Whether it’s her natural grace on screen or talent to embody every character she plays, Saoirse Ronan will always been on my ‘to watch’ list.
As a child in the acting world, Ronan would light up any screen she was on. Her transition into the ‘adult’ acting world is certainly no different.
Brooklyn follows Eilis (Saoirse Ronan) in the early 1950’s as she makes the move from Ireland to New York. Eilis takes the voyage and faces such turmoil of homesickness, education, jobs and relationships. Every moment Ronan was on the screen, every camera shot, every lingering moment she presented with heart and soul. It’s one thing to be an actor or actress and be able to deliver lines, it’s another to deliver them with artistry and understanding.
The film’s overall aesthetic and mise en scene perfectly adorned the film’s narrative and characters. An instrumental soundtrack was used in the right moments and didn’t overpower the entire film. Silence is louder than words and I’m pleased that more films and television shows are opting for this motto.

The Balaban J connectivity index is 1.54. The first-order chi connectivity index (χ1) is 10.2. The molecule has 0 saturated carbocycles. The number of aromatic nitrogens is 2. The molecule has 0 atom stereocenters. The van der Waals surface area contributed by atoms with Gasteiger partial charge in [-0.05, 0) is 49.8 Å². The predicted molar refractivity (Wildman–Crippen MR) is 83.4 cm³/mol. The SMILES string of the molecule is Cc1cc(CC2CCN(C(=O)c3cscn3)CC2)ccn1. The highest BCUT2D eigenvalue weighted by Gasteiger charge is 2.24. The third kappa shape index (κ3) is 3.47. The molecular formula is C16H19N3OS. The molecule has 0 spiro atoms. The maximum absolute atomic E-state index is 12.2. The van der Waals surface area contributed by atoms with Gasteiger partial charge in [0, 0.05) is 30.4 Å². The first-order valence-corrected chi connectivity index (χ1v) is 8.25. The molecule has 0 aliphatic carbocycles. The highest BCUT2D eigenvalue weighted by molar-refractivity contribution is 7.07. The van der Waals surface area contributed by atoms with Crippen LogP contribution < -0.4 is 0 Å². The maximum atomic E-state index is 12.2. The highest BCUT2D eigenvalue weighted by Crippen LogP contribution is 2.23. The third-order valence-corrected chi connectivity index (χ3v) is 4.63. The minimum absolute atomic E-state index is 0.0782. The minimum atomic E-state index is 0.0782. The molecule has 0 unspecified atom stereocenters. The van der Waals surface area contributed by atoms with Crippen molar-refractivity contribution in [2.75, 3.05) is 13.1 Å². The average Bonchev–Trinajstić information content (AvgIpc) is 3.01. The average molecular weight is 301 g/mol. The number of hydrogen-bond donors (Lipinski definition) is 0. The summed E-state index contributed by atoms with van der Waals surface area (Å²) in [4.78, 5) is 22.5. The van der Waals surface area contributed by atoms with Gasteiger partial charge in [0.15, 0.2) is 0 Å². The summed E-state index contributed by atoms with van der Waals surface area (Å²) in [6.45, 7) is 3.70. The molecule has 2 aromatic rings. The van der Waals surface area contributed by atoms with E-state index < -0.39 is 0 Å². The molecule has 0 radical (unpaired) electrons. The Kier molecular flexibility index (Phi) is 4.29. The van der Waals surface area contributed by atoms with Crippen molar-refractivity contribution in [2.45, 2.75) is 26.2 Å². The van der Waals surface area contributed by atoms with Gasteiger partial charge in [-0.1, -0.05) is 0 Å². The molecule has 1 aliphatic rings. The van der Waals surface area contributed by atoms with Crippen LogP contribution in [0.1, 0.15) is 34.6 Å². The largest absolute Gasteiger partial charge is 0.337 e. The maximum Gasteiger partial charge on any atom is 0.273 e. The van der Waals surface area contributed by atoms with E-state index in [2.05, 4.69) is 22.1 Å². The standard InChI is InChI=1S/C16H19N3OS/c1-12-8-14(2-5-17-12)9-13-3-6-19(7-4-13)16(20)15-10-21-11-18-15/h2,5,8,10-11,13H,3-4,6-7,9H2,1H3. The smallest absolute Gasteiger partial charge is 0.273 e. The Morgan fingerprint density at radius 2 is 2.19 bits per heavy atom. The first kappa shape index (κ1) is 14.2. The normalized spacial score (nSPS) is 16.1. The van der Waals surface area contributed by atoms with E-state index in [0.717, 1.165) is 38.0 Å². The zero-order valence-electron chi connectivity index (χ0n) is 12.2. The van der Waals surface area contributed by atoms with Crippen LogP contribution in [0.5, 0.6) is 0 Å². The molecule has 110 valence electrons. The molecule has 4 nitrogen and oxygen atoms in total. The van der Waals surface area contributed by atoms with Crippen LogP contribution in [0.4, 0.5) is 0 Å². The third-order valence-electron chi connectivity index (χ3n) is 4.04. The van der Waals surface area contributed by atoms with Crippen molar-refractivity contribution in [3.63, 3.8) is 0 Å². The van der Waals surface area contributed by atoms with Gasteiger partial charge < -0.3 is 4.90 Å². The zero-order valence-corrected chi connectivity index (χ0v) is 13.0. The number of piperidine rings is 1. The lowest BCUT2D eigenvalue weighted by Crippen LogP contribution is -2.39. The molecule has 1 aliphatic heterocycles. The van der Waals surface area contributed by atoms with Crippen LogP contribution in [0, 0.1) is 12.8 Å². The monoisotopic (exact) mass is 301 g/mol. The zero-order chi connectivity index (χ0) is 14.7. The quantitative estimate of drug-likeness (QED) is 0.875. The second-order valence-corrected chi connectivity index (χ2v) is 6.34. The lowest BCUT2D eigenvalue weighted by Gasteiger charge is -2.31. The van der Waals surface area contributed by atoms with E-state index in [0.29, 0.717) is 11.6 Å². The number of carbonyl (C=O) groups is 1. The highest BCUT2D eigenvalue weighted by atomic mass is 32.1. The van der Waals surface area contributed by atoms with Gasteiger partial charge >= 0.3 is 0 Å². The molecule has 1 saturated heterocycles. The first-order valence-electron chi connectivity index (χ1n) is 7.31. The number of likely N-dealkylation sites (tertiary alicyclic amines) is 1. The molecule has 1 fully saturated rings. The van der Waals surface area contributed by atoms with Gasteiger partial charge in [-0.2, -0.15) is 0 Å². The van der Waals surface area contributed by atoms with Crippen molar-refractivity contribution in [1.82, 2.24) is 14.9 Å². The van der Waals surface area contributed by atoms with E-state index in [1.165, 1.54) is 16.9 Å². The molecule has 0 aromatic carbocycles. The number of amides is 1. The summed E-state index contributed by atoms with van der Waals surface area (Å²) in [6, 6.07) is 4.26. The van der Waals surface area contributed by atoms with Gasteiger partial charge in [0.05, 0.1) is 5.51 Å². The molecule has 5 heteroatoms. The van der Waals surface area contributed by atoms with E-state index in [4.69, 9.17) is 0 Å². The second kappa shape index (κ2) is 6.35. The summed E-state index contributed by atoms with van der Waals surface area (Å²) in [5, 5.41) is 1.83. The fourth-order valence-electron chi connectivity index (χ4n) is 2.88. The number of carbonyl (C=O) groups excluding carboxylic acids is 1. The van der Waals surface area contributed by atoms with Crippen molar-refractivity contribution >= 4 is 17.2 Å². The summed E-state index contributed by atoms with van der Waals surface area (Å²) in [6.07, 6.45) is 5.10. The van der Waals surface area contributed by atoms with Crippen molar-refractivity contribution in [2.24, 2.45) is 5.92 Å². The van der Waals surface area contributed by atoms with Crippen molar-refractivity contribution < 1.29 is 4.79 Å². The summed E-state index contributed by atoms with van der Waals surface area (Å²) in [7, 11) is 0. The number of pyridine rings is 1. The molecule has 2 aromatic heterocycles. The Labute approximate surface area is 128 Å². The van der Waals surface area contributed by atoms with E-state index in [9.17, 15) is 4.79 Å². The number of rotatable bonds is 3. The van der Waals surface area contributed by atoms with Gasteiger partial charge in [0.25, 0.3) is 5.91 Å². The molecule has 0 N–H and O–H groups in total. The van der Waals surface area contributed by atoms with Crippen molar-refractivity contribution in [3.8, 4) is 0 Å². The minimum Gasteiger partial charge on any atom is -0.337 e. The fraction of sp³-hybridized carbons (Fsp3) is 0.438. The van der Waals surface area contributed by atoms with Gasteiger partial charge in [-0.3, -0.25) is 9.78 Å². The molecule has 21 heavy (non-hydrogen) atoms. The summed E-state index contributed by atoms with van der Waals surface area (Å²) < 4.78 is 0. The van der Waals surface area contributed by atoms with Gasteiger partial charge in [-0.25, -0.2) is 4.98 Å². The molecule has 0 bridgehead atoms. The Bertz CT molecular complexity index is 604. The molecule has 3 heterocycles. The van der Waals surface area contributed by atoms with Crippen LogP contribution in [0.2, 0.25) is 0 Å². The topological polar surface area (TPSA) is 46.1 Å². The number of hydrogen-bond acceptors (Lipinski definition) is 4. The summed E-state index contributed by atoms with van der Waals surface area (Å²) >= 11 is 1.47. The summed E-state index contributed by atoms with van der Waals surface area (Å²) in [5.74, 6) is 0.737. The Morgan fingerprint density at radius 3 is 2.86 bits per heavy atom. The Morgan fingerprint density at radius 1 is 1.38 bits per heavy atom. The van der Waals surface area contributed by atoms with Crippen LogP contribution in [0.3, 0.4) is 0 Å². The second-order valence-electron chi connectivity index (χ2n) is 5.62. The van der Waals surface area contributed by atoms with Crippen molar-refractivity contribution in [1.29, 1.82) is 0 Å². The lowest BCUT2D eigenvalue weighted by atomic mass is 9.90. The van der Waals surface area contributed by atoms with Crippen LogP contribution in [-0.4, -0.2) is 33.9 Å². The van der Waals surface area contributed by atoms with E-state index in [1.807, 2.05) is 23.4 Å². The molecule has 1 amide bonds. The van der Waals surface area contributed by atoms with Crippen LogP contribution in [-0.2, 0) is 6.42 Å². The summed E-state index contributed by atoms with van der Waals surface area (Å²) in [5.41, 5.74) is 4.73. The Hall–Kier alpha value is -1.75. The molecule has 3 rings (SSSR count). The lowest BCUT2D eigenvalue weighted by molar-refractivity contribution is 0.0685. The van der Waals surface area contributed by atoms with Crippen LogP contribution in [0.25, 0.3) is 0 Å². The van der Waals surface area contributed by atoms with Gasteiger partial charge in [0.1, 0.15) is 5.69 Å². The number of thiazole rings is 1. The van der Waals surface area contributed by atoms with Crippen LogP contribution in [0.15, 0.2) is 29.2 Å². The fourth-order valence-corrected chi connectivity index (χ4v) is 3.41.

With no distractions or enhancements, the sole focus is in the real moment. In Brooklyn these moments often lingered in close up shots on Ronan’s face, capturing the eye shifts or crinkles in the face.
The essence of the film comes in its story and themes.
Ronan’s character Eilis and one of her acting partners Emory Cohen, shared a beautiful and timeless relationship but I don’t think ‘romance’ was necessarily what the film was going for in terms of its branding and promotion. It’s still there of course but what lies at the core is a story of home and what home means, where it can take you and where you may find it.
Brooklyn explores this theme on an emotionally and engaging level, leaving you in a somewhat sentimental state and perhaps appreciating what your life has to offer.
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Running Time: 112 MIN
Director: John Crowley
Starring: Saoirse Ronan, Emory Cohen, Domhnall Gleeson, Jim Broadbent, Julie Walters